The primary goal of this project is to deepen our understanding of the key social and economic aspects of solar adoption, as well as any potential benefit in low and moderate-income (LMI) households. We are seeking to accomplish these goals by employing a variety of methods:
- Identifying and assessing significant non-economic barriers that complicate the ability of LMI households to adopt and benefit from solar, even under scenarios with low economic barriers;
- Assessing the differential ability of groups to benefit from solar adoption based on their ability to invest in different solar innovations;
- Explaining why some LMI communities nonetheless experience significantly higher rates of solar adoption and benefit than others;
- Developing a methodological model for generating data addressing key issues to the project;
- Designing and developing an interactive web portal that aggregates existing datasets, provides researchers trend analysis capabilities, standardizes project protocols for other states and communities, provides the opportunities for researchers using the same protocol in other communities to upload their results, and engages with the general public by providing them the ability to upload their own perspectives and stories of solar technology adoption.
INNOVATIVE APPROACHES FOR THE STATE OF GEORGIA AND BEYOND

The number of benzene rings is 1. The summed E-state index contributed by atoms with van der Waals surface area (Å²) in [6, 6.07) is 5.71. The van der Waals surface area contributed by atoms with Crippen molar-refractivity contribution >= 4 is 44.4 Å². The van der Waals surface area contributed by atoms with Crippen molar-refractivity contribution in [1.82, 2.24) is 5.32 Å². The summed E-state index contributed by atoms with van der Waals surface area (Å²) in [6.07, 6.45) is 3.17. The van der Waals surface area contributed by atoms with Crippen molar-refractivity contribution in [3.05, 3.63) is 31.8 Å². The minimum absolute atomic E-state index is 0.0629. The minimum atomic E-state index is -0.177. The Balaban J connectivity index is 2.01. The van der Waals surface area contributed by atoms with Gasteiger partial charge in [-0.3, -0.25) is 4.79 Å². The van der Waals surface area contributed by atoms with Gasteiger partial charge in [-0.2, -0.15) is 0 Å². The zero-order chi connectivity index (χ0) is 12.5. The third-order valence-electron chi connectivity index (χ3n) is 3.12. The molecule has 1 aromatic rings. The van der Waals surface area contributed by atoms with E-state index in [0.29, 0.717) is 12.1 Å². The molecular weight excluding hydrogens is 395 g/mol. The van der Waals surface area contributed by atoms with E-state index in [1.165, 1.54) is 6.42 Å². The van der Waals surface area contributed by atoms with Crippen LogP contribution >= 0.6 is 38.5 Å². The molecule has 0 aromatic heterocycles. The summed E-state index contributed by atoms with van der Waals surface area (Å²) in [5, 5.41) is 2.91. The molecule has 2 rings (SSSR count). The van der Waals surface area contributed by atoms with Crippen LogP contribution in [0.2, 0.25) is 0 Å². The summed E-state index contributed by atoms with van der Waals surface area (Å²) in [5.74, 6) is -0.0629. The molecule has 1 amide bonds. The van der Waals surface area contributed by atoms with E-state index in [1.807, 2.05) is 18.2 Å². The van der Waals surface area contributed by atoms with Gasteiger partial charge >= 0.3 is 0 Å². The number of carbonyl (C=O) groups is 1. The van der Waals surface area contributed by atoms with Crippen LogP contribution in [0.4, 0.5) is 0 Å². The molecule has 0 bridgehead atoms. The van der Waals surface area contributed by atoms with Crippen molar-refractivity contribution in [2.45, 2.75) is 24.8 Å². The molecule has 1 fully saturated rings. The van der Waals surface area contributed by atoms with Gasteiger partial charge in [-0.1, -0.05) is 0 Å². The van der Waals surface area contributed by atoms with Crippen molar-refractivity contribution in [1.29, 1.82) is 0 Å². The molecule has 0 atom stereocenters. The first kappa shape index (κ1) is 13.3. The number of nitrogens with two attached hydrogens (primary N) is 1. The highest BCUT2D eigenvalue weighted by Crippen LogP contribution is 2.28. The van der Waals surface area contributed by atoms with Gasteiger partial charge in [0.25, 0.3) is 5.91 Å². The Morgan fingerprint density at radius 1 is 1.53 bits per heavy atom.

In our endeavor to understand why everyday Americans do or do not adopt solar technologies for their homes, we will be looking to capture and learn from the stories and perspectives of people who live across the state of Georgia. Specifically, we are working with the Georgia Cooperative Extension to interview at least 15 individuals across each of 115 counties within the state of Georgia. We want to better understand the perceptions people have regarding the complex factors that go into such decisions—especially in LMI communities.
Moreover, we are also working to build an online tool (available in 2018 on this very website) that will allow energy industry professionals, policymakers, researchers, and interested citizens the opportunity to use these stories and contribute their own. In 2019, we will also be hosting a workshop for policymakers, energy industry stakeholders, and the general public to share the results of this data collection and to see what potential impacts exist for enhancing policy and business decisions alike regarding solar technology adoption in Georgia.